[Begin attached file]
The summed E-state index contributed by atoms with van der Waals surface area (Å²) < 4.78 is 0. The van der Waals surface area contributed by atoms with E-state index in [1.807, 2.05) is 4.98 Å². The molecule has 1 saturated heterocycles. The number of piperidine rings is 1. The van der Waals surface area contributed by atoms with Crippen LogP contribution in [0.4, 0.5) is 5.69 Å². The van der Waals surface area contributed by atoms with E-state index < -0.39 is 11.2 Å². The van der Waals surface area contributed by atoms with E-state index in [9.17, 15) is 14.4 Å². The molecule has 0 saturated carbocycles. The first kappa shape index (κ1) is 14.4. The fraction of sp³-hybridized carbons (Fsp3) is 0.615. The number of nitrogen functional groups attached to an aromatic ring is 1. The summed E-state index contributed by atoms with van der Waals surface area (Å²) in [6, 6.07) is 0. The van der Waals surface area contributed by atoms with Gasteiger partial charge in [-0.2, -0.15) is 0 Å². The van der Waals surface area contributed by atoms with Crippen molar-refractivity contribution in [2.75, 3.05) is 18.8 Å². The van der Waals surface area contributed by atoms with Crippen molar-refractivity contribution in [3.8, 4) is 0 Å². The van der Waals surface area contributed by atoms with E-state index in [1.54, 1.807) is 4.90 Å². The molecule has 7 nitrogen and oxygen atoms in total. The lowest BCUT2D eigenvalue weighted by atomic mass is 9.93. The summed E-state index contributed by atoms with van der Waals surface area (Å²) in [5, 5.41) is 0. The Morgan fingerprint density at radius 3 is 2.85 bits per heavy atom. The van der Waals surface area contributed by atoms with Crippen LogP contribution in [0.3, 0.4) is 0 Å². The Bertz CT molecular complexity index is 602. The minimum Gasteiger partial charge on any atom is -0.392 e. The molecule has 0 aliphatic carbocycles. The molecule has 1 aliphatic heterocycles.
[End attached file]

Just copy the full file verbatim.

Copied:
The summed E-state index contributed by atoms with van der Waals surface area (Å²) < 4.78 is 0. The van der Waals surface area contributed by atoms with E-state index in [1.807, 2.05) is 4.98 Å². The molecule has 1 saturated heterocycles. The number of piperidine rings is 1. The van der Waals surface area contributed by atoms with Crippen LogP contribution in [0.4, 0.5) is 5.69 Å². The van der Waals surface area contributed by atoms with E-state index < -0.39 is 11.2 Å². The van der Waals surface area contributed by atoms with E-state index in [9.17, 15) is 14.4 Å². The molecule has 0 saturated carbocycles. The first kappa shape index (κ1) is 14.4. The fraction of sp³-hybridized carbons (Fsp3) is 0.615. The number of nitrogen functional groups attached to an aromatic ring is 1. The summed E-state index contributed by atoms with van der Waals surface area (Å²) in [6, 6.07) is 0. The van der Waals surface area contributed by atoms with Gasteiger partial charge in [-0.2, -0.15) is 0 Å². The van der Waals surface area contributed by atoms with Crippen molar-refractivity contribution in [2.75, 3.05) is 18.8 Å². The van der Waals surface area contributed by atoms with Crippen molar-refractivity contribution in [3.8, 4) is 0 Å². The van der Waals surface area contributed by atoms with E-state index in [1.54, 1.807) is 4.90 Å². The molecule has 7 nitrogen and oxygen atoms in total. The lowest BCUT2D eigenvalue weighted by atomic mass is 9.93. The summed E-state index contributed by atoms with van der Waals surface area (Å²) in [5, 5.41) is 0. The Morgan fingerprint density at radius 3 is 2.85 bits per heavy atom. The van der Waals surface area contributed by atoms with Crippen LogP contribution in [0.3, 0.4) is 0 Å². The Bertz CT molecular complexity index is 602. The minimum Gasteiger partial charge on any atom is -0.392 e. The molecule has 0 aliphatic carbocycles. The molecule has 1 aliphatic heterocycles.